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Art Taking the High Road, and Low Road

Teatro Colon and La Bocca

overcast 74 °F

The exterior of Buenos Aires' ornate, gilded Teatro Colon - home to symphonies and operas

The day I arrived, I'd made a short stop at Buenos Aires' world famous Teatro Colon. Known throughout the world for its acoustics and gorgeous interior, I planned to come back for one of their English language tours. The overcast morning was starting to show signs of sun when I arrived in time for the 11 am tour. There were about two dozen people in the group, and everyone was polite and well mannered. Out tour guide was a young, Argentine lady who was charming and honest. She talked about the problems they had building the theater, its mishmash of styles, and how it's acoustics were poor when it opened. She kept us moving without being demanding, and politely ignored it when we wandered a bit off to take photos.

Huge, gleaming chandeliers light up the interior of the Teatro Colon

The theater was built in the late 1800s in a mix of Italian and French styles. The statues, gold leaf paint, columns, and other classical decoration were stunning. The glass windows with their colorful, floral decorations were beautiful. Our guide pointed out the columns decorated with stucco to look like marble and the parts that were genuine marble. She explained the purpose of each of the chambers, and brought to life what attending the theater as a social event would be like back then.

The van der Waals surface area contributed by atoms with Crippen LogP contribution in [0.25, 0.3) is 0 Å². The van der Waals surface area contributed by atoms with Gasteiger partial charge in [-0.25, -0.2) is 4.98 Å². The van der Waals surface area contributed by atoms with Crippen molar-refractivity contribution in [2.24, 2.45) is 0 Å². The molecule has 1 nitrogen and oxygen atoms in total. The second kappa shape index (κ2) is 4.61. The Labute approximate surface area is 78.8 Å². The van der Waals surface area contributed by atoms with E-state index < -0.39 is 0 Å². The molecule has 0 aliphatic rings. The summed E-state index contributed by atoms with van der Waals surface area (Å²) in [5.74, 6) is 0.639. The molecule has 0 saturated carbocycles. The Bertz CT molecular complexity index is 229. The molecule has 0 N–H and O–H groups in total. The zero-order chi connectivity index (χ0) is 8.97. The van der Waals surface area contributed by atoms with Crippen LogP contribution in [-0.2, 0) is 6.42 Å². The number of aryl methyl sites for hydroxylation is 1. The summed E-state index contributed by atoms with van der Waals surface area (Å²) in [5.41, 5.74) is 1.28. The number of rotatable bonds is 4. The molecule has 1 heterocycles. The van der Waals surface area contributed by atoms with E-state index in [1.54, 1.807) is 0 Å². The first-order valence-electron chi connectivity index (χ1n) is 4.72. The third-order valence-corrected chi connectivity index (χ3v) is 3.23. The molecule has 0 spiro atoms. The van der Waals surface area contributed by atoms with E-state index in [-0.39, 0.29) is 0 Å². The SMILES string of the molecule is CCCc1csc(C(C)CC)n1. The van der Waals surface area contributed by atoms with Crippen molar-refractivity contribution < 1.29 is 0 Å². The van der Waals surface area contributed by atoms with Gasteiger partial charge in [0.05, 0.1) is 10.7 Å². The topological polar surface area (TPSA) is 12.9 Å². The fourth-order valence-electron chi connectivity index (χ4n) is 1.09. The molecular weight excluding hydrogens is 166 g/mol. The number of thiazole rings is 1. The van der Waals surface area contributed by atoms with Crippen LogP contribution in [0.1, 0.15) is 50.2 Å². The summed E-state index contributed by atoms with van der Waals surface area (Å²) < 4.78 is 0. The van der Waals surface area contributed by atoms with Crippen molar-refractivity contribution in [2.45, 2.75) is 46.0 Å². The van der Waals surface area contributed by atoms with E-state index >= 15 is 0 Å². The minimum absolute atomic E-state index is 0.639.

The stained glass domes of Teatro Colon ablaze with color on a sunny day

When we moved into the theater itself, she pointed out each area and level of balcony, and explained what its purpose was back then and now. It was interesting to hear about how each social class had their own area, and how in some levels men were even segregated from women because the seating was too close together. She pointed out the Presidential box, as well as that of the mayor. My favorite story was about the secret area at the top of the ceiling, next to the great bronze lamp fixture. There was a tiny area where musicians or other performers could hide to create special effects like thunder coming from above, or angels or birds singing. The acoustics were indeed perfect -- it was voted #1 in the world awhile back -- as she barely had to raise her voice and all of us could hear clearly.

A shady street in Buenos Aires' La Bocca neighborhood, famous for its garish, colorful decorations

I was glad I visited, and it was worth the $16 or so that I paid. The guide also told us about practices that people can buy tickets for, if they can't afford the actual performances. I probably won't do that, but others may be interested. I have to admit that I'm not a fan of either the symphony, theater plays, and definitely NOT opera! Still, it is a beautiful building and deserves its acclaim.

The colors of the buildings are almost Caribbean in their bright, contrasting tones